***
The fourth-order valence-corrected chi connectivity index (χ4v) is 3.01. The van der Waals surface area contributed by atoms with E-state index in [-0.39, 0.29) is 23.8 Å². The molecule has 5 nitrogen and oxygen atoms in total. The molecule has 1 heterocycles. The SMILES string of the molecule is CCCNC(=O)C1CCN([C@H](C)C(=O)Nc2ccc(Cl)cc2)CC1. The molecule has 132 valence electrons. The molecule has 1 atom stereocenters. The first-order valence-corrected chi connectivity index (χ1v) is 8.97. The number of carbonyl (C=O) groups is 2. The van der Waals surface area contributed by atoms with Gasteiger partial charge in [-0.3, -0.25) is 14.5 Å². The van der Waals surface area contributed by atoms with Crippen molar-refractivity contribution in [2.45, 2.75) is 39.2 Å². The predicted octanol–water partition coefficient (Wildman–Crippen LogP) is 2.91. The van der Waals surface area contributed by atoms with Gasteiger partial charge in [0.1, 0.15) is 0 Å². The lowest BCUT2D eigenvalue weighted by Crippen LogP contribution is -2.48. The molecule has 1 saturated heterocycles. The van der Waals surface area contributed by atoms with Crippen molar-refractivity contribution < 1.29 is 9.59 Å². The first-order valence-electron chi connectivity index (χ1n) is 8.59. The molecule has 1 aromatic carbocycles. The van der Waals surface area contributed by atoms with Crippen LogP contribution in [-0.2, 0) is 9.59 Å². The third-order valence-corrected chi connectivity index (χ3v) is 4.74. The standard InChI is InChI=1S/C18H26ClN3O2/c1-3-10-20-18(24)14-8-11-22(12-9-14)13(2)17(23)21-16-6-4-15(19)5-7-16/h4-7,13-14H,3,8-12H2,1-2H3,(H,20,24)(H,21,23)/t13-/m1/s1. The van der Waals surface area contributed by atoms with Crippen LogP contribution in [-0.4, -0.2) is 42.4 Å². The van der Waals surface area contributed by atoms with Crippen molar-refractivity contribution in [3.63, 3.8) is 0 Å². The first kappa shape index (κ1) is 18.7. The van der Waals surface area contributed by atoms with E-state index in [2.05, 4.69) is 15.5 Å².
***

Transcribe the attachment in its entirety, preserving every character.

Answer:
The fourth-order valence-corrected chi connectivity index (χ4v) is 3.01. The van der Waals surface area contributed by atoms with E-state index in [-0.39, 0.29) is 23.8 Å². The molecule has 5 nitrogen and oxygen atoms in total. The molecule has 1 heterocycles. The SMILES string of the molecule is CCCNC(=O)C1CCN([C@H](C)C(=O)Nc2ccc(Cl)cc2)CC1. The molecule has 132 valence electrons. The molecule has 1 atom stereocenters. The first-order valence-corrected chi connectivity index (χ1v) is 8.97. The number of carbonyl (C=O) groups is 2. The van der Waals surface area contributed by atoms with Gasteiger partial charge in [-0.3, -0.25) is 14.5 Å². The van der Waals surface area contributed by atoms with Crippen molar-refractivity contribution in [2.45, 2.75) is 39.2 Å². The predicted octanol–water partition coefficient (Wildman–Crippen LogP) is 2.91. The van der Waals surface area contributed by atoms with Gasteiger partial charge in [0.1, 0.15) is 0 Å². The lowest BCUT2D eigenvalue weighted by Crippen LogP contribution is -2.48. The molecule has 1 saturated heterocycles. The van der Waals surface area contributed by atoms with Crippen molar-refractivity contribution < 1.29 is 9.59 Å². The first-order valence-electron chi connectivity index (χ1n) is 8.59. The molecule has 1 aromatic carbocycles. The van der Waals surface area contributed by atoms with Crippen LogP contribution in [-0.2, 0) is 9.59 Å². The third-order valence-corrected chi connectivity index (χ3v) is 4.74. The standard InChI is InChI=1S/C18H26ClN3O2/c1-3-10-20-18(24)14-8-11-22(12-9-14)13(2)17(23)21-16-6-4-15(19)5-7-16/h4-7,13-14H,3,8-12H2,1-2H3,(H,20,24)(H,21,23)/t13-/m1/s1. The van der Waals surface area contributed by atoms with Crippen LogP contribution in [-0.4, -0.2) is 42.4 Å². The van der Waals surface area contributed by atoms with Crippen molar-refractivity contribution in [3.63, 3.8) is 0 Å². The first kappa shape index (κ1) is 18.7. The van der Waals surface area contributed by atoms with E-state index in [2.05, 4.69) is 15.5 Å².